A Brooklyn writer, great-great-grandson of a revered Hasidic rebbe, travels to Hungary to see if he feels a connection to his iconic ancestor
The Hasid to my left, who seemed much too young to have the five children he claimed, whispered that this rebbe doesn’t sleep. He only micronaps occasionally, and he owns no bed.
Toward the end of the Friday night meal, the rebbe, in shirtsleeves and woolen tzitzit, poured two beers and motioned that I take one. He raised his cup and, after briefly inquiring about my life, delivered a 10-minute blessing. This was awkward. He spoke to me, and only me, the only guy in the room not in uniform, about repentance and renewal, about the constant opportunity to start fresh, to not be weighed down by sin. He told me that my ancestors are ready and willing to help me redeem myself. I didn’t catch everything he said, but I got the general drift.
I nodded and blushed, and wanted to down my beer. Afterward, Reb Mechel came up behind me and put his shtreimel on my head. “Next year, it’s mandatory,” he said. “And this hair up here”—he mussed my crown—“belongs on your face.”
Eventually, the rebbe left, and things relaxed. One Hasid passed around solvent-grade schnapps. I asked for stories of the (original) Rav, of which there are many, almost all implausible, like how he assured the Mako community that they would survive the war. (Or, as a less-audacious variant has it, that they’d be OK as long as he was alive.) And how the cars holding Makovians got detached from an Auschwitz-bound train. Twice. How the more progressive members of the community sought to build near the graveyard, inevitably desecrating graves, and went ahead and broke ground despite the rebbe’s warning, only to then die within the year. I understand these as myths, not stories; in their retellings, these ever more fantastical legends overtake and obscure the personality they’re meant to valorize. They transform a real, multifaceted person into a one-dimensional miracle-worker, which makes it that much harder to gain any realistic understanding of who my great-great-grandfather was. But for the Hasids I met in Mako, the stories may be less important than the story-telling. Maybe this is how they ascribe greatness to their rebbe. And maybe that is how I’m supposed to know my great-great-grandfather—as someone about whom people tell miracle stories.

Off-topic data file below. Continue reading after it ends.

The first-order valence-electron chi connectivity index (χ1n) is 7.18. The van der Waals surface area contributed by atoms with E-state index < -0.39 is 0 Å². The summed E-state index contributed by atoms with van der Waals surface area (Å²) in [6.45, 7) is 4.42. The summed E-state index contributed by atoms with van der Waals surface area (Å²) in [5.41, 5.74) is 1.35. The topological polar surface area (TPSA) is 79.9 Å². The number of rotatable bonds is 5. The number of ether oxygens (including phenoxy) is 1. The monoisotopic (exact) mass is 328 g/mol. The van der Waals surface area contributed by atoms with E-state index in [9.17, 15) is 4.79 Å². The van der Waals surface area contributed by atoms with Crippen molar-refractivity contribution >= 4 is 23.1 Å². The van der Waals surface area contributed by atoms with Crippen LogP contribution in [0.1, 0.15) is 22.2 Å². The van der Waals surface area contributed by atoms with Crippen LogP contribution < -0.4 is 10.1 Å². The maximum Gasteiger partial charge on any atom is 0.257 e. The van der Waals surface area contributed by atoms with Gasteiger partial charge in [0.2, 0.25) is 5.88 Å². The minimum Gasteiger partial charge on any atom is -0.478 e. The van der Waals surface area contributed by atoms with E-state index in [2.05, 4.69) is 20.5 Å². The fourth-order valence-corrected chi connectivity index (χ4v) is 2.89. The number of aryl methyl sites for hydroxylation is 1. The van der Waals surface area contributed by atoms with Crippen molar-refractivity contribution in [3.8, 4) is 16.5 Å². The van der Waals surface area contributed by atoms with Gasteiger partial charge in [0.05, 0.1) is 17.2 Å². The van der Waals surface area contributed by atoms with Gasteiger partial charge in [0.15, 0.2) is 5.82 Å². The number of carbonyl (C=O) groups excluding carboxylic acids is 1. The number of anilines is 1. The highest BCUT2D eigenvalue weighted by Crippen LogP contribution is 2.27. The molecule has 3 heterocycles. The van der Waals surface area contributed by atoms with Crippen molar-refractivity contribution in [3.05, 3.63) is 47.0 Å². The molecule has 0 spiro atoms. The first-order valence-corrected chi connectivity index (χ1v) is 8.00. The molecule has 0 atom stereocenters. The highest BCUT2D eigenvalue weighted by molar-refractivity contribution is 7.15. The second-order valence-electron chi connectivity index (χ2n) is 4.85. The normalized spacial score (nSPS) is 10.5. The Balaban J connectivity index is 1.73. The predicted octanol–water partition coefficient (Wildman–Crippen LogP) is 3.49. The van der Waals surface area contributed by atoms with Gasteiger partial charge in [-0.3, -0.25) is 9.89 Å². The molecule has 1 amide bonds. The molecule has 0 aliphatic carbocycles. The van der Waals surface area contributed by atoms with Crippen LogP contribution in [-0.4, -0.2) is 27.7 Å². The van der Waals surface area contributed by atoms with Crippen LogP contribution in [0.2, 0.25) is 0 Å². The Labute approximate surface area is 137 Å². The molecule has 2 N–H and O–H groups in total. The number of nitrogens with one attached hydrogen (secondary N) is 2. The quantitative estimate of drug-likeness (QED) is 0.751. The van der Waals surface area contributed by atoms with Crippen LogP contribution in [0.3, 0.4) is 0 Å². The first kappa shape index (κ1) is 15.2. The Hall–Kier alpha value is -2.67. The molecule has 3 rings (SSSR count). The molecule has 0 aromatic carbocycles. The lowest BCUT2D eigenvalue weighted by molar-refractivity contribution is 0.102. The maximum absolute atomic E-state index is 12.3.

On Sunday morning, we headed to the gravesite, in a cemetery outside the city that was difficult to get to, even in the Jeep we had hired for the day. Its inaccessibility is a preservative—there were no signs of destruction. The Rav’s grave, along with that of his wife, is in a humble mausoleum. Weak daylight snuck in through the windows, barely supplementing the dozens of candles clustered on top of the tomb. A few people were reading the Rebbe’s writings (collected, edited, and published posthumously by Reb Mechel). The current rebbe was writing names on slips of paper—names of those who required prayers for healing or livelihood or some other blessing—that he would then place on top the tomb. There was an ongoing, unorganized effort to recite the Tehillim, the Psalms. I hadn’t brought a prayerbook of my own and know maybe one psalm by heart, which I started repeating. Then I stood idly for a while, feeling conspicuous and useless, until an old woman approached me. I don’t know who she was, but she knew my name. She carried a yellowed Tehillim, full of loose and uneven pages that looked like they might crack. She opened the book and showed me what was inscribed: “From the library of Moshe Vorhand.”
I prayed from my great-great-grandfather’s Psalms, and for a brief moment I felt what everyone else had been feeling the entire time. For a brief moment I understood—even if I can’t fully articulate—why veneration traverses generations, why family is something to take pride in, why it matters that my great-great grandfather was a rebbe.
A back-to-the-earth Colorado couple raises top-quality, heritage-bred livestock to produce kosher, organic, premium cuts of beef and lamb